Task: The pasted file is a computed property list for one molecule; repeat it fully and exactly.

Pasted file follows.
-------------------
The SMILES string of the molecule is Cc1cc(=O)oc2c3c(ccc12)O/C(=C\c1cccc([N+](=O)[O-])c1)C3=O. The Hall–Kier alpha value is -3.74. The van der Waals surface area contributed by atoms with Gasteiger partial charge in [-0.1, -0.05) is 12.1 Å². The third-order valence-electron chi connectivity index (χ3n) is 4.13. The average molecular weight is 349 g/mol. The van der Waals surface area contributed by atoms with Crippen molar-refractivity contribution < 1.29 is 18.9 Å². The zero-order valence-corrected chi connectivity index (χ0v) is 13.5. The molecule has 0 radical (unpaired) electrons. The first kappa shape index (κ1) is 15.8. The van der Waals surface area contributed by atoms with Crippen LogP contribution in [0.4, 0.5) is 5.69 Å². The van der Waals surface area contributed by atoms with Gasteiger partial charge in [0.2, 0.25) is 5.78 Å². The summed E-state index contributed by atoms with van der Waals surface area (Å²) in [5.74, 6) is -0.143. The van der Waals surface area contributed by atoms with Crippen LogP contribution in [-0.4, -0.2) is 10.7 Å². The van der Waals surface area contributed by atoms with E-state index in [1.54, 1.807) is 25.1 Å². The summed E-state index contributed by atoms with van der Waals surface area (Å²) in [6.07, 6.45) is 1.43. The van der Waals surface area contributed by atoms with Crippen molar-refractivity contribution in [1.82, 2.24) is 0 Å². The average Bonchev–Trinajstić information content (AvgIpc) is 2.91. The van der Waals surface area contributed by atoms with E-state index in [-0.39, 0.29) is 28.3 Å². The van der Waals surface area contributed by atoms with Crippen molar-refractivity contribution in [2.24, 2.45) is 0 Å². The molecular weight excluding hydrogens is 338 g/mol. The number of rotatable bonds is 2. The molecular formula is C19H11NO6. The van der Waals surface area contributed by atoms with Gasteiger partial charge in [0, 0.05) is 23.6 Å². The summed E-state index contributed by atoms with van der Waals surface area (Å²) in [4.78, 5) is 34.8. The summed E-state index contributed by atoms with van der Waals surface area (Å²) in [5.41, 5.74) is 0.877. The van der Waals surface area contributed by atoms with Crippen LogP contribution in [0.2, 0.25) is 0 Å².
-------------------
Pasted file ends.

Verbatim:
The SMILES string of the molecule is Cc1cc(=O)oc2c3c(ccc12)O/C(=C\c1cccc([N+](=O)[O-])c1)C3=O. The Hall–Kier alpha value is -3.74. The van der Waals surface area contributed by atoms with Gasteiger partial charge in [-0.1, -0.05) is 12.1 Å². The third-order valence-electron chi connectivity index (χ3n) is 4.13. The average molecular weight is 349 g/mol. The van der Waals surface area contributed by atoms with Crippen molar-refractivity contribution < 1.29 is 18.9 Å². The zero-order valence-corrected chi connectivity index (χ0v) is 13.5. The molecule has 0 radical (unpaired) electrons. The first kappa shape index (κ1) is 15.8. The van der Waals surface area contributed by atoms with Crippen LogP contribution in [0.4, 0.5) is 5.69 Å². The van der Waals surface area contributed by atoms with Gasteiger partial charge in [0.2, 0.25) is 5.78 Å². The summed E-state index contributed by atoms with van der Waals surface area (Å²) in [5.74, 6) is -0.143. The van der Waals surface area contributed by atoms with Crippen LogP contribution in [-0.4, -0.2) is 10.7 Å². The van der Waals surface area contributed by atoms with E-state index in [1.54, 1.807) is 25.1 Å². The summed E-state index contributed by atoms with van der Waals surface area (Å²) in [6.07, 6.45) is 1.43. The van der Waals surface area contributed by atoms with Crippen molar-refractivity contribution in [1.82, 2.24) is 0 Å². The average Bonchev–Trinajstić information content (AvgIpc) is 2.91. The van der Waals surface area contributed by atoms with E-state index in [-0.39, 0.29) is 28.3 Å². The van der Waals surface area contributed by atoms with Crippen molar-refractivity contribution in [2.24, 2.45) is 0 Å². The molecular weight excluding hydrogens is 338 g/mol. The number of rotatable bonds is 2. The molecular formula is C19H11NO6. The van der Waals surface area contributed by atoms with Gasteiger partial charge in [0, 0.05) is 23.6 Å². The summed E-state index contributed by atoms with van der Waals surface area (Å²) in [4.78, 5) is 34.8. The summed E-state index contributed by atoms with van der Waals surface area (Å²) in [5.41, 5.74) is 0.877. The van der Waals surface area contributed by atoms with Crippen LogP contribution in [0.2, 0.25) is 0 Å².